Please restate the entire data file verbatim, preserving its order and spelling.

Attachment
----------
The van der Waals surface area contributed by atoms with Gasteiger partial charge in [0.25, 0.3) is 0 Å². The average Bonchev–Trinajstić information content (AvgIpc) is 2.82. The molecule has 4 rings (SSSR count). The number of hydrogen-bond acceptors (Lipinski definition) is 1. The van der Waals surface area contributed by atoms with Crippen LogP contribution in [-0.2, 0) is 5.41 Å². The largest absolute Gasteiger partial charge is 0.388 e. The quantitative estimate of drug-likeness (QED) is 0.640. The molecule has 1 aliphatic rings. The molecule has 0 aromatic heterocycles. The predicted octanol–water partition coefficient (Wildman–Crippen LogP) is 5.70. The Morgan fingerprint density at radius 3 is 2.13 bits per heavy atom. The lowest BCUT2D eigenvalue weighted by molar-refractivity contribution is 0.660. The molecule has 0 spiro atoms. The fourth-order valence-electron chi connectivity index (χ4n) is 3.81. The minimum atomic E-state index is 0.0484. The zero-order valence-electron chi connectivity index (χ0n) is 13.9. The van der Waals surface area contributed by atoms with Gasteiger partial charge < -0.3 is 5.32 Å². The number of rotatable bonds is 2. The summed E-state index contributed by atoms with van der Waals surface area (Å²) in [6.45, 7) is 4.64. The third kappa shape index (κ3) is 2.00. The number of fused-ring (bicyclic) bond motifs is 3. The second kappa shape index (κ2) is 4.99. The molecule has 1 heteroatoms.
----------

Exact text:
The van der Waals surface area contributed by atoms with Gasteiger partial charge in [0.25, 0.3) is 0 Å². The average Bonchev–Trinajstić information content (AvgIpc) is 2.82. The molecule has 4 rings (SSSR count). The number of hydrogen-bond acceptors (Lipinski definition) is 1. The van der Waals surface area contributed by atoms with Crippen LogP contribution in [-0.2, 0) is 5.41 Å². The largest absolute Gasteiger partial charge is 0.388 e. The quantitative estimate of drug-likeness (QED) is 0.640. The molecule has 1 aliphatic rings. The molecule has 0 aromatic heterocycles. The predicted octanol–water partition coefficient (Wildman–Crippen LogP) is 5.70. The Morgan fingerprint density at radius 3 is 2.13 bits per heavy atom. The lowest BCUT2D eigenvalue weighted by molar-refractivity contribution is 0.660. The molecule has 0 spiro atoms. The fourth-order valence-electron chi connectivity index (χ4n) is 3.81. The minimum atomic E-state index is 0.0484. The zero-order valence-electron chi connectivity index (χ0n) is 13.9. The van der Waals surface area contributed by atoms with Gasteiger partial charge < -0.3 is 5.32 Å². The number of rotatable bonds is 2. The summed E-state index contributed by atoms with van der Waals surface area (Å²) in [6.45, 7) is 4.64. The third kappa shape index (κ3) is 2.00. The number of fused-ring (bicyclic) bond motifs is 3. The second kappa shape index (κ2) is 4.99. The molecule has 1 heteroatoms.